Implications for the United States
The size and complexity of the Indian metal fueled fast breeder R&D program should give pause to any proposed IFR in the United States. The Indian's appear to believe that the development of a commercial metal fueled fast breeder would be a very significant and expensive challenge. Indeed the Indian development program, if paralleled in the United States might run to costs as high as $50 billion. Given such high costs it would be well for American policy makers to carefully weigh their options, before committing to a metal fueled fast breeder program, such as the Integral Fast Reactor. One option might be to throw in with the Indians. Even if the United States paid half of the Indian metal fueled fast reactor R&D costs,
access to Indian FBR technology could turn out to be quite a bargain if the United States chose to develop large numbers of LMFBRs. On the other hand The development of the LFTR could offer many advantages including the potential for low cost manufacture and very rapid scaleability. A molten salt fast breeder is possible, using chloride salt carrier/coolant. Thus before the United States commits to a fast breeder program that is similar to India's, it should carefully research and weigh its options.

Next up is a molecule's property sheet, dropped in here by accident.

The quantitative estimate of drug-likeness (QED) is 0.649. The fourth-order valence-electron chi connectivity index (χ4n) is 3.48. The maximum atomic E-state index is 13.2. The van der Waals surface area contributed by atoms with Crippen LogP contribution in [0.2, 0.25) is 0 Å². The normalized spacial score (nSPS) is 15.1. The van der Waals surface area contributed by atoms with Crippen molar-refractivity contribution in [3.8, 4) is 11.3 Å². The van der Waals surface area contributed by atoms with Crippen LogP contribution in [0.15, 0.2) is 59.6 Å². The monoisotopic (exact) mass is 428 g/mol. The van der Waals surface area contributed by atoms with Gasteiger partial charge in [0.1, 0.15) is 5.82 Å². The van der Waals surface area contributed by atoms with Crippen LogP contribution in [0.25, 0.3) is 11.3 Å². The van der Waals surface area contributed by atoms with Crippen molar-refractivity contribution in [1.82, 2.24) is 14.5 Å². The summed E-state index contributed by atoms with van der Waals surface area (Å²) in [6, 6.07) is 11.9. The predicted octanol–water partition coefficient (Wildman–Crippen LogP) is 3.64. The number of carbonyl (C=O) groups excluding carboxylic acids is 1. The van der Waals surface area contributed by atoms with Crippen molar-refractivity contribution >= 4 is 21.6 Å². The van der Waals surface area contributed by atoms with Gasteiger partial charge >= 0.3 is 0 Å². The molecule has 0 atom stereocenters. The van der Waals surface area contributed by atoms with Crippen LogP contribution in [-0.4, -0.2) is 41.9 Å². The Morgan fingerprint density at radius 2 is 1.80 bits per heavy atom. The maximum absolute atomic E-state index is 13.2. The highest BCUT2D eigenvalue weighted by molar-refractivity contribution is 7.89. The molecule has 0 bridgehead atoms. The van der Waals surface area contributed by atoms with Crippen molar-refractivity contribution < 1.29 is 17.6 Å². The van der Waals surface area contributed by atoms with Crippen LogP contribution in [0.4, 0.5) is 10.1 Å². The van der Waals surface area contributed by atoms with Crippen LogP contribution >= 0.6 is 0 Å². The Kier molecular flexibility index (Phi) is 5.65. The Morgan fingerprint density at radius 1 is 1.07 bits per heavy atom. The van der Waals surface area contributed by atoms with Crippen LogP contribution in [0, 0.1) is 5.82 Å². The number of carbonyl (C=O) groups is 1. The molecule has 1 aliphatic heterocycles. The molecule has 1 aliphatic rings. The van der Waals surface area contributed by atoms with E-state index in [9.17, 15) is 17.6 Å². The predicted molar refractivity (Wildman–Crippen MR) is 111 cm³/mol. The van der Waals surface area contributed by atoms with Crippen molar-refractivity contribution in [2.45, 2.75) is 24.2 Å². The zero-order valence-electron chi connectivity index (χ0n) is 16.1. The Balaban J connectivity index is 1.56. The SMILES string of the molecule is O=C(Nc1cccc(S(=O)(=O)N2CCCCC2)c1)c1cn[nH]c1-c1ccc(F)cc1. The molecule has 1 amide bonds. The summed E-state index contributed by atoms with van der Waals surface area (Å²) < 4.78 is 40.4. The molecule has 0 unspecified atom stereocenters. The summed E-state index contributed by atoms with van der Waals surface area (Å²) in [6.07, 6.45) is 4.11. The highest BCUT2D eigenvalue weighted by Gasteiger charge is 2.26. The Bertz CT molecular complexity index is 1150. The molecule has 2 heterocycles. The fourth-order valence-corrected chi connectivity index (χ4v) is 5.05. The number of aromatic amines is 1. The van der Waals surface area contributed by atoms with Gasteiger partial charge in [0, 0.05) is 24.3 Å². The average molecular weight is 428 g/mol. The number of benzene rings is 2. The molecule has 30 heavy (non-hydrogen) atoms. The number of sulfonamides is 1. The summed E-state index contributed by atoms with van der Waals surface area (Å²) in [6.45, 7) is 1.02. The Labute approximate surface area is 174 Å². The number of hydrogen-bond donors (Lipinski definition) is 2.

These ambitious programs, indicates how serious the Indians are about the completion of their three stage nuclear development program. The also suggest something about the complexity of the planned Indian nuclear fuel system. Whether such a system can and/or should be duplicated in the United States, is an open question. Simpler and lower cost Generation IV nuclear fuel systems seem possible at least in the United States, Western Europe, and other advanced industrialized countries.